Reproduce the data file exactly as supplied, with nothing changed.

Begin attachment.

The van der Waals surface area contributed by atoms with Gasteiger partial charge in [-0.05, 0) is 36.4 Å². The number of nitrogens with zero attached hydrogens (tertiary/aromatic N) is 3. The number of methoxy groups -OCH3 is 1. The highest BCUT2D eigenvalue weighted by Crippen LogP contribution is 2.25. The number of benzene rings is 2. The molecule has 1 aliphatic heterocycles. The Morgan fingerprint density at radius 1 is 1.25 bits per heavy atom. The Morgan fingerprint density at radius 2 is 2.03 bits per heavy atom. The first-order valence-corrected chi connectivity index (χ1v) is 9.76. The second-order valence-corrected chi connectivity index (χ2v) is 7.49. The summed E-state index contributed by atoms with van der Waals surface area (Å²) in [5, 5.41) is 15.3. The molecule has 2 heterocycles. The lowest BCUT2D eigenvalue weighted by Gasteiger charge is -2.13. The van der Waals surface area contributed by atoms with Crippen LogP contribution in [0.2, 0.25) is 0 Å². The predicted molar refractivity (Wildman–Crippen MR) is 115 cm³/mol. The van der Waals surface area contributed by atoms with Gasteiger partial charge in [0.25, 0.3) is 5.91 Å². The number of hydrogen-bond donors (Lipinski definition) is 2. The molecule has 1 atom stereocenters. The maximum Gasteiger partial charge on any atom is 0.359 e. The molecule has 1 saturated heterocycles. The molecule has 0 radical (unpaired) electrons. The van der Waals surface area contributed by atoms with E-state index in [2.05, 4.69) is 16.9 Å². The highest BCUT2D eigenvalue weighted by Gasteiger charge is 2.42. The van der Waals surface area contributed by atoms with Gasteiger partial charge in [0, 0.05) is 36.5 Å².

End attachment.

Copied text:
The van der Waals surface area contributed by atoms with Gasteiger partial charge in [-0.05, 0) is 36.4 Å². The number of nitrogens with zero attached hydrogens (tertiary/aromatic N) is 3. The number of methoxy groups -OCH3 is 1. The highest BCUT2D eigenvalue weighted by Crippen LogP contribution is 2.25. The number of benzene rings is 2. The molecule has 1 aliphatic heterocycles. The Morgan fingerprint density at radius 1 is 1.25 bits per heavy atom. The Morgan fingerprint density at radius 2 is 2.03 bits per heavy atom. The first-order valence-corrected chi connectivity index (χ1v) is 9.76. The second-order valence-corrected chi connectivity index (χ2v) is 7.49. The summed E-state index contributed by atoms with van der Waals surface area (Å²) in [5, 5.41) is 15.3. The molecule has 2 heterocycles. The lowest BCUT2D eigenvalue weighted by Gasteiger charge is -2.13. The van der Waals surface area contributed by atoms with Crippen LogP contribution in [0.2, 0.25) is 0 Å². The predicted molar refractivity (Wildman–Crippen MR) is 115 cm³/mol. The van der Waals surface area contributed by atoms with Gasteiger partial charge in [0.25, 0.3) is 5.91 Å². The number of hydrogen-bond donors (Lipinski definition) is 2. The molecule has 1 atom stereocenters. The maximum Gasteiger partial charge on any atom is 0.359 e. The molecule has 1 saturated heterocycles. The molecule has 0 radical (unpaired) electrons. The van der Waals surface area contributed by atoms with E-state index in [2.05, 4.69) is 16.9 Å². The highest BCUT2D eigenvalue weighted by Gasteiger charge is 2.42. The van der Waals surface area contributed by atoms with Gasteiger partial charge in [0, 0.05) is 36.5 Å².